A Quick Guide To Quezon City’s Road Safety Code

3 min. read By eCompareMo on

Around 1.25 million people all over the world lose their lives senselessly because of road accidents. Car crashes are said to be one of the leading causes of death in the world and, in the Philippines, the car crash fatalities have just kept rising this last decade. The Philippine Statistics Authority reported that road-related deaths numbered 10,012 in 2015, a marked increase from the 6,869 recorded in 2006.

In a report by the Philippine Daily Inquirer, Quezon City recorded the highest number of road crashes, fatalities, and injuries among the Metro Manila cities. Last year, there were 33,717 reported incidents of road accidents in the city which led to 116 fatalities. In addition, some major highways in Quezon City like Commonwealth Avenue are known to be a hotspot for road accidents.

In response to the growing concern about the high incidents of road accidents in their city, Rappler reported that the Quezon City local government had devised new citywide road regulations. These new regulations are just waiting for Mayor Herbert Bautista’s signature. Vice Mayor Joy Belmonte, who led the creation of the Quezon City Road Safety Code, said that the rule aims to “ensure the safety of all road users within the territorial jurisdiction of Quezon City and to promote public health, safety, and convenience.”

What are the components of this new Quezon City road safety ordinance? Here are the things you need to know about the Quezon City Road Safety Code and the effect it could have on your city driving.

A Quick Guide To Quezon City’s Road Safety Code

Speed limits on major roads

In 2013, the Metropolitan Manila Development Authority (MMDA) imposed a 60-kph speed limit on all motorists plying Commonwealth Avenue. This was an attempt to curb the numerous road accidents in the area which had gained notoriety as a “killer highway.” Under Quezon City’s new citywide road rules, Commonwealth will not be the only road with a speed limit. In addition, there will be different speed limits for cars and trucks, with motorcycles will fall under the truck category.

The following speed limits are assigned to some of the city’s main roads:

Roads Cars / motorcycles and similar motor vehicles Trucks / buses / tricycles and similar motor vehicles
Aurora Boulevard (From Madison Street to Marcos Highway) 50 kph 30 kph
E. Rodriguez Sr Avenue 50 kph 30 kph
Kamuning Road to Kamias Road 50 kph 30 kph
Quezon Avenue 50 kph 30 kph
East Avenue 40 kph 30 kph
Timog Avenue 40 kph 30 kph
North Avenue 40 kph 30 kph
West Avenue 50 kph 30 kph
Central Avenue 40 kph 30 kph
Kalayaan Avenue 40 kph 30 kph
Commonwealth Avenue 60 kph 50 kph
Visayas Avenue 40 kph 30 kph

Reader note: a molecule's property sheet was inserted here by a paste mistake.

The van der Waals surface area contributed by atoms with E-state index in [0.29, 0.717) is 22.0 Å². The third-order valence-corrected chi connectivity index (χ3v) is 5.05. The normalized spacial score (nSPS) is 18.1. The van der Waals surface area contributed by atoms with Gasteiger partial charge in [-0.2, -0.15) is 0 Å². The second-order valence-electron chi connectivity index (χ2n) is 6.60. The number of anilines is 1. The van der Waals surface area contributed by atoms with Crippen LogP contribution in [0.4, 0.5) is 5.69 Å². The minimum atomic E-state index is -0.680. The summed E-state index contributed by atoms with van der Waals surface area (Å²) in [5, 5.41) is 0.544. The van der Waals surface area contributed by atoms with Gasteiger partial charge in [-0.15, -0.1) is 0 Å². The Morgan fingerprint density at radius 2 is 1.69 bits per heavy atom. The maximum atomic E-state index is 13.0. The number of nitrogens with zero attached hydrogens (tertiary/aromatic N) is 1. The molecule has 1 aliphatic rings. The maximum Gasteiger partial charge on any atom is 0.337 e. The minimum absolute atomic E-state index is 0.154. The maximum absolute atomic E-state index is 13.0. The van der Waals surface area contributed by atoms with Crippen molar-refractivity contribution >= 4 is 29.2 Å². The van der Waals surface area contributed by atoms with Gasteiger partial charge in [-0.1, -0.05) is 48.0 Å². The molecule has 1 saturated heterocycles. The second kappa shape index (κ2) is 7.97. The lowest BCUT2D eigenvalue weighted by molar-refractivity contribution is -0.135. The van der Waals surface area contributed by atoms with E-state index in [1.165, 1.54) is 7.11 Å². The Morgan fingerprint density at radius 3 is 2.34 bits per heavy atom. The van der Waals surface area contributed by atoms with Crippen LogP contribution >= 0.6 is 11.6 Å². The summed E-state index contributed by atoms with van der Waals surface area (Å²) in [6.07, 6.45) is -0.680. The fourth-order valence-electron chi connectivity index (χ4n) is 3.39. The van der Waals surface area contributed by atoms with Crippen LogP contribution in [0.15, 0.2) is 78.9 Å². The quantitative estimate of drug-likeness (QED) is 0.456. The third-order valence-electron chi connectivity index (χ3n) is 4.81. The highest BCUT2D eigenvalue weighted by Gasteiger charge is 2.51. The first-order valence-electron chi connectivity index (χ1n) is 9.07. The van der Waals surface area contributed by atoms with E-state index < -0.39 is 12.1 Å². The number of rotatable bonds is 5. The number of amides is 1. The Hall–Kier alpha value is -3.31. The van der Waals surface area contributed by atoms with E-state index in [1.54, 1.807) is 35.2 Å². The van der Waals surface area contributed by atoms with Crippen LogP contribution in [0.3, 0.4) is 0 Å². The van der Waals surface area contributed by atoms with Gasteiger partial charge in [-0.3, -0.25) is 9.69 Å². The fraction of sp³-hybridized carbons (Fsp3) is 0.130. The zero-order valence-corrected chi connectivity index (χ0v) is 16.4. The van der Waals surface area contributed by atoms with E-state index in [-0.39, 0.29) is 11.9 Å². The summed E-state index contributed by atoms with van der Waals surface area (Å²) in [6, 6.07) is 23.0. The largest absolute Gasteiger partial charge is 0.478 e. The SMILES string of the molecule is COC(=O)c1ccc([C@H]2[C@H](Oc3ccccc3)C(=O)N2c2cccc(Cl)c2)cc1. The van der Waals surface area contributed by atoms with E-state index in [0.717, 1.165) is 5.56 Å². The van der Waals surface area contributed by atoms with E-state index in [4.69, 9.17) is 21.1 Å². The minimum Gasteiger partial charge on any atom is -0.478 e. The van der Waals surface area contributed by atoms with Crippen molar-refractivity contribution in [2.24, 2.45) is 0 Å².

Tomas Morato Avenue 40 kph 30 kph
Tandang Sora Avenue 40 kph 30 kph
Fairview Avenue 50 kph 30 kph
Mindanao Avenue 50 kph 30 kph
Congressional Avenue 40 kph 30 kph
Regalado Highway 50 kph 30 kph
Quirino Highway 50 kph 30 kph
Batasan Road 50 kph 30 kph
Katipunan Avenue 40 kph 30 kph

More rules

Over speeding isn’t the only concern of the Quezon City government. The local government also included some measures that will maintain safety and order for all road users—whether they’re motorists, passengers, cyclists, and pedestrians. The Rappler report listed the following guidelines:

  • Random sobriety checks will be conducted in the city to prevent drunk driving
  • Upon approval, the government must set up a centralized citizen reporting system that will make it easier to address their grievances regarding road safety
  • The Department of Public Order and Safety (DPOS), the local government arm in maintaining peace and order in the city, should install at least 10 kilometers of bike lanes every year for five years
  • Motorcycle riders who use sidewalks as roads will be slapped with a fine of P2,000 for the first offense, P3,500 for the second offense, and P5,000 for the third offense
  • Public work projects must undergo Road Safety Impact Assessment to make sure pedestrian lanes and sidewalks will have alternative solutions during construction of said projects
  • Motorcycles that carry passengers for a fee are prohibited
  • Victims of road accidents and their families can seek assistance from the Quezon City Social Services Development Department

Once the local law gets Bautista’s green light, the city government would allocate money to make sure it gets the technical support to implement the law through speed guns and CCTV cameras.

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